• Ryan ANTIART

ALBUM REVIEW: Black Country, New Road, Ants From Up Here

Updated: Feb 18

Grade: B


Writing reviews is an interesting job, and I’ll give you all a little behind-the-scenes preview of my exact process. There are essentially four specific types of albums that we cover, because mid is skipped over unless it’s in high demand to be reviewed. Number one is the much-hyped, “I already know this is getting a Standout by the singles album”, like Mitski’s Laurel Hell. Then, there’s something like black midi’s CAVALCADE that came out of left field, and we were compelled to review it. Then there are the complete garbage records, like Ed Sheeran’s =. Every once in a while, we get something like the new Black Country, New Road, an album that we have to stop ourselves from rolling our eyes at. Their record from last year did pretty much nothing for me, kind of blending into the pandemic malaise early on. They arrived in the middle of an already pretty over-saturated post-punk scene with bands like shame., Squid and black midi all dropping albums of the year. A year removed from that time, Ants From Up There arrived, preceded by singles that I never quite enjoyed. I hate the clunky drums on “Snow Globes”, the lyrics about Wi-Fi on “Bread Song” and this general mix of order and chaos coming through on all fronts.


It all changed with the context of lead singer and mastermind behind the project, Isaac Wood, departing the band just days before the album’s release. This came as a shock to the music community at large, with many fans saddened and speculated about what this meant for the band. Context context context, I love this album, I think it’s all seven members really pulled together in a way that really meets the lofty expectations they set for themselves. With all these conceptual lyrics, crescendos, 12-minute longer closers, and blatant Funeral-era Arcade Fire theatertics, I couldn’t help but prejudge this band as a group of music nerds who think they are the shit. But guess, what? I was right about everything but the last part, because on Ants From Up Here, BC, NR IS THE SHIT. It starts off pretty early in the track listing with “Chaos Space Marine”, a flurry of piano, sax and cymbal smashes sweeps me in effortlessly. What you’ll learn early on from the lyrics is that there are a lot of weirdo sci-fi, tabletop gaming and pop culture references that sometimes feel hokey. The great part about Wood is that he plays it all straight, committing fully to the bit, singing lyrics like “Take my metal hand” without a wink of sarcasm. He ends the song with a farewell, “so long chumps! Back in 2021, no one knew this would be the beginning of the end.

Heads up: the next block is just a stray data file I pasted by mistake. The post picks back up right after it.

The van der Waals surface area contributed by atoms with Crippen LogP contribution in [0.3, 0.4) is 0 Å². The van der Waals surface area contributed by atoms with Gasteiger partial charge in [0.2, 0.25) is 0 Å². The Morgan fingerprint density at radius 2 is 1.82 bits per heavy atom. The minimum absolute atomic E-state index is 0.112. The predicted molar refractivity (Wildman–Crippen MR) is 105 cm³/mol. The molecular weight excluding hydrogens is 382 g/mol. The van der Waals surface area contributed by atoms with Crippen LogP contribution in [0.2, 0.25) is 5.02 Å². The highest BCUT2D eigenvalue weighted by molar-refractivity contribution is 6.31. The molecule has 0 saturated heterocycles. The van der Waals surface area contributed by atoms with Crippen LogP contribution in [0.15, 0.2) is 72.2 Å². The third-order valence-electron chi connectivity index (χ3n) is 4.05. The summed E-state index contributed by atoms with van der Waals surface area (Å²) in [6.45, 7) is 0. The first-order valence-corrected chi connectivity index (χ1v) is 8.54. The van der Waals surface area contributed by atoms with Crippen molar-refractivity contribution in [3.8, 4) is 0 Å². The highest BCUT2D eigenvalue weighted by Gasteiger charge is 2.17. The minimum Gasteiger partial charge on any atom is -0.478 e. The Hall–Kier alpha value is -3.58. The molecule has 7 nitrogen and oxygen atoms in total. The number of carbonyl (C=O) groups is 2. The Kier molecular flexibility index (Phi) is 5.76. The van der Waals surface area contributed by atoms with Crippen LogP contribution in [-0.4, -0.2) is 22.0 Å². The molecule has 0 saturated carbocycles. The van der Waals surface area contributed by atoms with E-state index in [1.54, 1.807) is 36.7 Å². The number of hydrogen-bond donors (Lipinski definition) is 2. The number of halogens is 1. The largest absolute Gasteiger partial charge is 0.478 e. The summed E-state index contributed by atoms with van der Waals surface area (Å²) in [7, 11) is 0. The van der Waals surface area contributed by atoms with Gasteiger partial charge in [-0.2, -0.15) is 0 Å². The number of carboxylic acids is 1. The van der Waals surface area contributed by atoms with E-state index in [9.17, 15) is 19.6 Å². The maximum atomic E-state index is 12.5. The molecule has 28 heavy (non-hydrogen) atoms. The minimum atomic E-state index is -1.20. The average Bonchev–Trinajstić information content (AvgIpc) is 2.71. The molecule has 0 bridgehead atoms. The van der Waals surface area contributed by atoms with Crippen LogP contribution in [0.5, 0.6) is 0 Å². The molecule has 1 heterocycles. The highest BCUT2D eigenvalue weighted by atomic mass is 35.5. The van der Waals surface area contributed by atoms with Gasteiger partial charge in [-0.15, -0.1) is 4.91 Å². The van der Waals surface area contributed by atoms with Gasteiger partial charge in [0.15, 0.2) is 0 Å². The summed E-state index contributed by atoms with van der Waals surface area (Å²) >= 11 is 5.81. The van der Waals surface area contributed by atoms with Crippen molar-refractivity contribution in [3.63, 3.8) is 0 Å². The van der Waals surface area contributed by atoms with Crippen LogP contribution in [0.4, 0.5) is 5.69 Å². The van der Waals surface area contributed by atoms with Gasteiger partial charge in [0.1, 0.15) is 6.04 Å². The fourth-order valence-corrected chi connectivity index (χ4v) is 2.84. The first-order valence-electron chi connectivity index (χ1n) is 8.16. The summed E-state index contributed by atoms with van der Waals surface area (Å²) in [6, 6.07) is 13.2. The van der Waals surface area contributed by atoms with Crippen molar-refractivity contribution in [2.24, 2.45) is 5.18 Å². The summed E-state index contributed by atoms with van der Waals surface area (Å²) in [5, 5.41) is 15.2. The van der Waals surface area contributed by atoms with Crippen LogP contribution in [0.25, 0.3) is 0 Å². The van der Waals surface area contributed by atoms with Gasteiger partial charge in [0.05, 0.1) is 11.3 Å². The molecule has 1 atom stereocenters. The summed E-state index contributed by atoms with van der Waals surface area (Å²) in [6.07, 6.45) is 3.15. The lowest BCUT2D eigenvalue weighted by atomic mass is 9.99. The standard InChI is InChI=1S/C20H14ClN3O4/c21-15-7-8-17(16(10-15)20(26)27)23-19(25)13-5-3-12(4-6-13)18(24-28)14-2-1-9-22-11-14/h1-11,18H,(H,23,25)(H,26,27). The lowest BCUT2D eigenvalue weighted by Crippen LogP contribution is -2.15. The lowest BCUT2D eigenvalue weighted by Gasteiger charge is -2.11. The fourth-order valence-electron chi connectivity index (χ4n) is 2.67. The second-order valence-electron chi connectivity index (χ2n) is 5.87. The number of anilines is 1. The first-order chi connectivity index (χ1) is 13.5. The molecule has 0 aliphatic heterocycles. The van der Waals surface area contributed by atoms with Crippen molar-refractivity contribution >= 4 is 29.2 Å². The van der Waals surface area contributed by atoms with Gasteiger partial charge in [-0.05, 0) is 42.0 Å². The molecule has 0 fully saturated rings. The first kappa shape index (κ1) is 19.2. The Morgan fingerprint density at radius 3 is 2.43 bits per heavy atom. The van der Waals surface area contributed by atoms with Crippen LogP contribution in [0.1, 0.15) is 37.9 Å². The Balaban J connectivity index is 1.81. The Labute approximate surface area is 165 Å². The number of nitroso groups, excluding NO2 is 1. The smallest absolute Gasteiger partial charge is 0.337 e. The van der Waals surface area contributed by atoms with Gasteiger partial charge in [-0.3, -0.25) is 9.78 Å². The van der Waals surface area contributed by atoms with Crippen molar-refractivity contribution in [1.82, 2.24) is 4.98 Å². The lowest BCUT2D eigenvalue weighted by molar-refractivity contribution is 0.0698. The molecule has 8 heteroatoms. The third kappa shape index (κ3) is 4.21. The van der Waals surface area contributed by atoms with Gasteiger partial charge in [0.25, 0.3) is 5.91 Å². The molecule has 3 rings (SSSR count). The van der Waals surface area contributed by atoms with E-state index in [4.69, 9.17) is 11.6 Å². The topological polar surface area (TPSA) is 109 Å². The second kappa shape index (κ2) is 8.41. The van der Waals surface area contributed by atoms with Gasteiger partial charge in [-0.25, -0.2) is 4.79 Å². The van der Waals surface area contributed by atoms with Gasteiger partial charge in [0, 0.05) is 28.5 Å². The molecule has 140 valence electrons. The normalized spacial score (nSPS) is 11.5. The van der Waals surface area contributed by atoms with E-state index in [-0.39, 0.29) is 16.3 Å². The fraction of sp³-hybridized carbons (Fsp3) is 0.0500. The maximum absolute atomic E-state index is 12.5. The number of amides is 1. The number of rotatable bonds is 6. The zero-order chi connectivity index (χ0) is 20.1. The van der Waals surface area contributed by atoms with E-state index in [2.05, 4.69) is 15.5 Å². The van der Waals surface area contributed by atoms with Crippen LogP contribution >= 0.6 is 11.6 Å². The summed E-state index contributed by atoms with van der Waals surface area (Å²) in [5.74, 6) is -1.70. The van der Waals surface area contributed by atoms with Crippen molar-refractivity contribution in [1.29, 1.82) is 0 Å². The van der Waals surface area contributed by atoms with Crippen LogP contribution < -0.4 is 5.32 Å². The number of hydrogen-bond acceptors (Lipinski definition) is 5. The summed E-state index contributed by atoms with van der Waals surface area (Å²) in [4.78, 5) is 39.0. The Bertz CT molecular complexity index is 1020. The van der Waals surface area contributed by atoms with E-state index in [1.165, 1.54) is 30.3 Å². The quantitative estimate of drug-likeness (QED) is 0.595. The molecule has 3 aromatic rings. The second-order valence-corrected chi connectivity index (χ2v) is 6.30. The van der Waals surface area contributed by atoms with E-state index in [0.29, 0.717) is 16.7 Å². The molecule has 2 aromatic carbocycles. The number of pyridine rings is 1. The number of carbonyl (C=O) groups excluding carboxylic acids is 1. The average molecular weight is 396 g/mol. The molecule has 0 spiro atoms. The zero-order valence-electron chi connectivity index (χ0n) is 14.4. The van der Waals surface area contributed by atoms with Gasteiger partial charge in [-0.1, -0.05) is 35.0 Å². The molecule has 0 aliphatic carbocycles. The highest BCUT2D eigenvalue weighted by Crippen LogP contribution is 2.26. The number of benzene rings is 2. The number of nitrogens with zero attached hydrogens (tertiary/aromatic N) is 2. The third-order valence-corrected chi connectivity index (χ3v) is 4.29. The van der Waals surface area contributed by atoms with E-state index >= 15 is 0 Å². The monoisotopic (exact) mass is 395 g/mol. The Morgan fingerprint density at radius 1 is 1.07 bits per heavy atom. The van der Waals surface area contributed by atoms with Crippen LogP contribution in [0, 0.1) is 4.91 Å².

The album continues it’s hit streak with the lovely, mandolin-laden “Concorde”. Rather than lean fully into the black midi unsolvable puzzles or shame. speed, the group sounds more like Modest Mouse. It’s this kind of British countryside emo music that I’ve never quite heard done before, and when the sound hits it’s grand conclusion, it’s earned. With there only being 10 songs on this record, the group doesn’t have a lot of room for unengaging material. From what I can judge thus far, there are only two tracks that I don’t like. The first is “Bread Song”, the only single that hasn’t grown on me, in fact, it keeps things way too slow and light after the softness of “Concorde”. It’s always the one that falls into the background for me, with the following “Good Will Hunting” being so much more engaging. Those revved synths right in the beginning, that Swans-like repeated guitar patterns, and generally sunny tone keep me from moving forward. And for some reason, him saying “She had Billie Eilish style/Moving to Berlin for a little while” tells me everything I need to know. The only other song I really haven’t been able to fully enjoy is “The Place Where He Inserted The Blade”. My main gripe with this record lies within this one specifically. Over these very stoic and weepy guitar leads, Woods sings “Breathe in your chicken broccoli”. I can just imagine an average Fantano stan listening to this and crying, and that just makes me laugh. While the jokes, references and non-sequiturs work most of the time, they occasionally fall flat in the most headshaking way possible.


Other than that, I like or love every other track on the record. “Haldern” and “Mark’s Theme” owe a lot to the saxophone meditations of Pharaoh Sanders, they remind me of alternate versions of songs off that Floating Points and Sanders record from last year. There are a lot of comparisons to be made here, and in my opinion, the group transcends the influence. Whether it be the Deafheaven slow building behemoth tracks or Explosions In The Sky post-rock crescendos, BC,NR always finds a way to put their own unique spin on it. Take the end of “Snow Globes” as a prime example. As Woods is trying to be poetic and explain change to the audience, he gets overpowered in the mix by this insane percussion that doesn’t cease until the song does. It is something that I hated at first, but now it’s probably the highlight of the album for me. Sometimes, nerdy, time-signatured littered rock is the best music. Oftentimes it can get out of hand and bother me, but in this particular instance, maximalism really works for the group. It’s as if they are performing together for the last time, and want to wring every heavy idea out before the tape runs out. Finally, 12-minute “Basketball Shoes” closes the record off. It takes quite a while to build up, unnecessarily so in my opinion. However, at around the seven minute mark, the song begins what I consider to be a perfect section of music. It sounds like fireworks are going off in the studio, sparks are flying from the guitars, the piano keys are falling off. Complete chaotic catharsis to end an unexpectedly great final (?) record from this short-lived rock collective.